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|Graning tale still intriguing|
I began reading The Missing Ring a couple of weeks ago, the story of Alabama's football team being denied a third straight national championship despite going unbeaten.
The very well written book by Keith Dunnavant talks about Alabama finishing behind Notre Dame and Michigan State despite the Irish and Spartans playing to a 6-6 tie during the 1966 season while Alabama went unbeaten and untied, dominating Nebraska 34-7 in the 1967 Sugar Bowl.
When I got to page 12, I came across a familiar name - well, somewhat. The sentence at the top of the page read, "It had been little more than a year since the same magazine accused Bryant of promoting 'brutal football' after an unfortunate incident involving Georgia Tech player Chick Granning."
I'm sure that's not the first time Chick Graning has had his name misspelled.
It's also not the first time Graning has read about the incident which earned a lot of headlines back in 1961.
"It's funny how many people heard the story and how few ask my version," Graning said this week. "Particularly since I was there."
Graning recently had an unsuccessful run for mayor of Natchez, his first time ever throwing his hat into the political ring.
"My first and last," Graning said. "I learned a lot about politics, enough to know I want nothing more to do with it. I didn't run as a politician, I ran as me."
Getting back to The Missing Ring, it does not really get into the story of what happened in 1961. I have heard the story before - never from Chick himself before talking with him this week. I did find an interesting article by Harry Dery who wrote about Bear's early, middle and final years.
Dery described the play this way:
On November 18, 1961, Bear Bryant led his team against then Southeastern Conference rival Georgia Tech at Legion Field in Birmingham.
The single incident that became a national symbol for the type of dirty football allegedly encouraged by Bryant occurred in the fourth quarter on a routine punt return on which Alabama's return man called for a fair catch. The score was 10-0 and Alabama was determined to pound the last hopes for victory from the Tech squad.
Georgia Tech's Chick Graning was running down field on punt coverage when he saw the fair catch signal. Thinking the play was over, he pulled up, temporarily dropping his guard. That was all Alabama's Darwin Holt, a Texas native and a senior who'd followed Bryant from A&M, needed to see. He sprung at Graning, throwing a forearm into the unsuspecting young man's face and shattering his jaw.
Graning fell to the ground unconscious as Holt ran to the sidelines where he was embraced by a gleeful Alabama sideline that included legendary Alabama linebacker LeRoy Jordan as well as the young and impressionable Mickey Andrewsó now a coach at Florida State University.
Dery went on to say that the SEC officials did not even flag the play and accounts of the game by Alabama's media did not even mention it.
Everywhere else in America, and especially in Georgia Tech's hometown of Atlanta, it was the story of the week.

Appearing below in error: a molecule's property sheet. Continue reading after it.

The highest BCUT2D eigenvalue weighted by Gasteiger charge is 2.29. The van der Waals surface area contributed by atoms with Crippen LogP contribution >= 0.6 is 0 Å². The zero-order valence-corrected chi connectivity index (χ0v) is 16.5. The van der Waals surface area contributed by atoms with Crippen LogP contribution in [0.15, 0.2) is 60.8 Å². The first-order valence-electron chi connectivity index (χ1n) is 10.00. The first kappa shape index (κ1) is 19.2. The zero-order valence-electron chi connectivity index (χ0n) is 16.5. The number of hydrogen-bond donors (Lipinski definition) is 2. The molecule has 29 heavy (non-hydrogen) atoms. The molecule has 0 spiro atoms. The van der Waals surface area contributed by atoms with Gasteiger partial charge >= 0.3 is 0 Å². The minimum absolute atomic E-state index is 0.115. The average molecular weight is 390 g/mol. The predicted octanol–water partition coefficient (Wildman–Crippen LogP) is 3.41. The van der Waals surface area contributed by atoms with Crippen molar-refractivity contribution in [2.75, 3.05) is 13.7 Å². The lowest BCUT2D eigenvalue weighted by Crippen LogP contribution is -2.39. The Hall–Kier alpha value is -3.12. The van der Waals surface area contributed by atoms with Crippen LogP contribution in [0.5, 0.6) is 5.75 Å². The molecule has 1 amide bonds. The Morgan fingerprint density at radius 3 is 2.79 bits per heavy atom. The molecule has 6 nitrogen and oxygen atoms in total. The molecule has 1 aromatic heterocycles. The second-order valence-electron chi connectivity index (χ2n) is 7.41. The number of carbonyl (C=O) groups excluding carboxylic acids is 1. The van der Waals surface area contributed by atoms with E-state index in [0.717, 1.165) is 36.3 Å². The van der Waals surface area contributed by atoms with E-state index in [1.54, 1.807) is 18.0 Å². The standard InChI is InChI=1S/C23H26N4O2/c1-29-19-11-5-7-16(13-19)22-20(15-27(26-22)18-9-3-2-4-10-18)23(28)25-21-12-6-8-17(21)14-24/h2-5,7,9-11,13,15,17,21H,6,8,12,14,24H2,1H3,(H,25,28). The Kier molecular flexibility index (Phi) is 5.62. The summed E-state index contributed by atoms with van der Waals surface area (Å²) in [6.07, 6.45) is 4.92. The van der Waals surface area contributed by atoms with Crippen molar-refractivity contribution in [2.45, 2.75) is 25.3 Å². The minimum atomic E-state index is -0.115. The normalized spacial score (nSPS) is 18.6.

Graning's jaw and cheekbone were shattered, he'd lost five teeth, suffered a concussion and, since his nasal bone had also been destroyed, his sinuses had flooded with blood.
The Atlanta Constitution ran photos of the brutalized young Graning lying in his hospital bed with his face smothered in bandages.
Dery said papers called for Holt to be suspended for what was, to them, an obviously late and dirty hit. Alabama declined, offering an apology instead.
The SEC Commissioner, a man by the name of Bernie Moore, said that the SEC could and would do nothing about the incident.
Moore was LSU head football coach from 1935-47.
Dery said Holt, whose late hit had perpetrated the incident, explained that he'd meant to smash his forearm into Graning's chest, but that his arm had "slipped" up into Graning's jaw and "accidentally" shattered his face.
Bryant said he was sorry. No one believed him.
Highly-respected Atlanta Journal Constitution sports editor Furman Bisher wrote a lengthy article for The Saturday Evening Post entitled "College Football is going berserk" in which he claimed that Bryant coached his team to deliberately try and knock opposing players senseless using dirty and illegal tactics. Bisher had attended several Alabama practices and noted what he felt was an attempt to teach improper technique including the throwing of forearms which had resulted in Graning's injury.
"Furman Bisher was my champion and he has been my friend ever since," Graning said this week. "He was well-respected and he went after Bryant and Holt tooth and toenail. He really lit the fire."
Unfortunately for Graning, he was one of the few to see that side of it.
"I've had more than a dozen guys call me and say they want to write a fair story about the incident," Graning said. "But it ends up being, 'Let's praise Bryant and the poor victim Darwin Holt whom the press jumped on unmercifully.' For years I tried to be Mr. Nice Guy about it and finally got sick and tired of everybody calling me wanting a fair version and then turning things around and covering it up. I finally told the last guy who was asking me about this incident, "Have you seen the film? Then don't call me until you see it and answer your own questions"
Graning actually hasn't seen a film of the play. He said Alabama has the film but doesn't want it out. Graning does have a sequential series of pictures of the play.
Graning said it was almost two years before he could actually remember most of what happened that night at Legion Field.
"For a long time I didn't remember anything," he said. "It wasn't until the following Thursday, which was Thanksgiving, that I was able to remember the game."
But Graning certainly remembers now.